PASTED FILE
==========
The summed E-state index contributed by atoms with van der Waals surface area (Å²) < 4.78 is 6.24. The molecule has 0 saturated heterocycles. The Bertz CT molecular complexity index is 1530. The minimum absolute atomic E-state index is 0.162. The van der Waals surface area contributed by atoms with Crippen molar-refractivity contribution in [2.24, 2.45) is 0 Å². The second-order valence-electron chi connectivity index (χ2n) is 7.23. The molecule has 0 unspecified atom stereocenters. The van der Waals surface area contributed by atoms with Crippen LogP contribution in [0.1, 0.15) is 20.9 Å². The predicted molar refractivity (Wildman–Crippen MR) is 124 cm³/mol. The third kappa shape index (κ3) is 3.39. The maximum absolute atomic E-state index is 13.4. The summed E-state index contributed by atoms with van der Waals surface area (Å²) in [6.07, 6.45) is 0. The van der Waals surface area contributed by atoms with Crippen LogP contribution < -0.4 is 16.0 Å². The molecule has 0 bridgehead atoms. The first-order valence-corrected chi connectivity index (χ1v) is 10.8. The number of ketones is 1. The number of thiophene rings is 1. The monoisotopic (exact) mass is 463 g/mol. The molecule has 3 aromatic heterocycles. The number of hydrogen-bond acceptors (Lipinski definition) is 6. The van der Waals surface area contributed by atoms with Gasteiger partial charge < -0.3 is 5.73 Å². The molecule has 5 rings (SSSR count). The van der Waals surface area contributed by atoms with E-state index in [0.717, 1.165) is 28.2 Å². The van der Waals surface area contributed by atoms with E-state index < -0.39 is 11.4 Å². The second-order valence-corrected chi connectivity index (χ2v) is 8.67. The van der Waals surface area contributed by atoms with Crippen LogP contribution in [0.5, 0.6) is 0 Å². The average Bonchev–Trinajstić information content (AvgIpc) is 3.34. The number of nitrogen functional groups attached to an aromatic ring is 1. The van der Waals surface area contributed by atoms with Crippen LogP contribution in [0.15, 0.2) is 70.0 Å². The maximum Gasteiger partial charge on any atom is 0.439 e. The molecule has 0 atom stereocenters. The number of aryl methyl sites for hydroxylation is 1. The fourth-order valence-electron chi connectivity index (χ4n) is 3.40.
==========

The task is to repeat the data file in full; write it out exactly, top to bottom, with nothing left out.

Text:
The summed E-state index contributed by atoms with van der Waals surface area (Å²) < 4.78 is 6.24. The molecule has 0 saturated heterocycles. The Bertz CT molecular complexity index is 1530. The minimum absolute atomic E-state index is 0.162. The van der Waals surface area contributed by atoms with Crippen molar-refractivity contribution in [2.24, 2.45) is 0 Å². The second-order valence-electron chi connectivity index (χ2n) is 7.23. The molecule has 0 unspecified atom stereocenters. The van der Waals surface area contributed by atoms with Crippen LogP contribution in [0.1, 0.15) is 20.9 Å². The predicted molar refractivity (Wildman–Crippen MR) is 124 cm³/mol. The third kappa shape index (κ3) is 3.39. The maximum absolute atomic E-state index is 13.4. The summed E-state index contributed by atoms with van der Waals surface area (Å²) in [6.07, 6.45) is 0. The van der Waals surface area contributed by atoms with Crippen LogP contribution < -0.4 is 16.0 Å². The molecule has 0 bridgehead atoms. The first-order valence-corrected chi connectivity index (χ1v) is 10.8. The number of ketones is 1. The number of thiophene rings is 1. The monoisotopic (exact) mass is 463 g/mol. The molecule has 3 aromatic heterocycles. The number of hydrogen-bond acceptors (Lipinski definition) is 6. The van der Waals surface area contributed by atoms with Gasteiger partial charge < -0.3 is 5.73 Å². The molecule has 5 rings (SSSR count). The van der Waals surface area contributed by atoms with E-state index in [0.717, 1.165) is 28.2 Å². The van der Waals surface area contributed by atoms with E-state index < -0.39 is 11.4 Å². The second-order valence-corrected chi connectivity index (χ2v) is 8.67. The van der Waals surface area contributed by atoms with Crippen LogP contribution in [0.5, 0.6) is 0 Å². The average Bonchev–Trinajstić information content (AvgIpc) is 3.34. The number of nitrogen functional groups attached to an aromatic ring is 1. The van der Waals surface area contributed by atoms with Crippen LogP contribution in [0.15, 0.2) is 70.0 Å². The maximum Gasteiger partial charge on any atom is 0.439 e. The molecule has 0 atom stereocenters. The number of aryl methyl sites for hydroxylation is 1. The fourth-order valence-electron chi connectivity index (χ4n) is 3.40.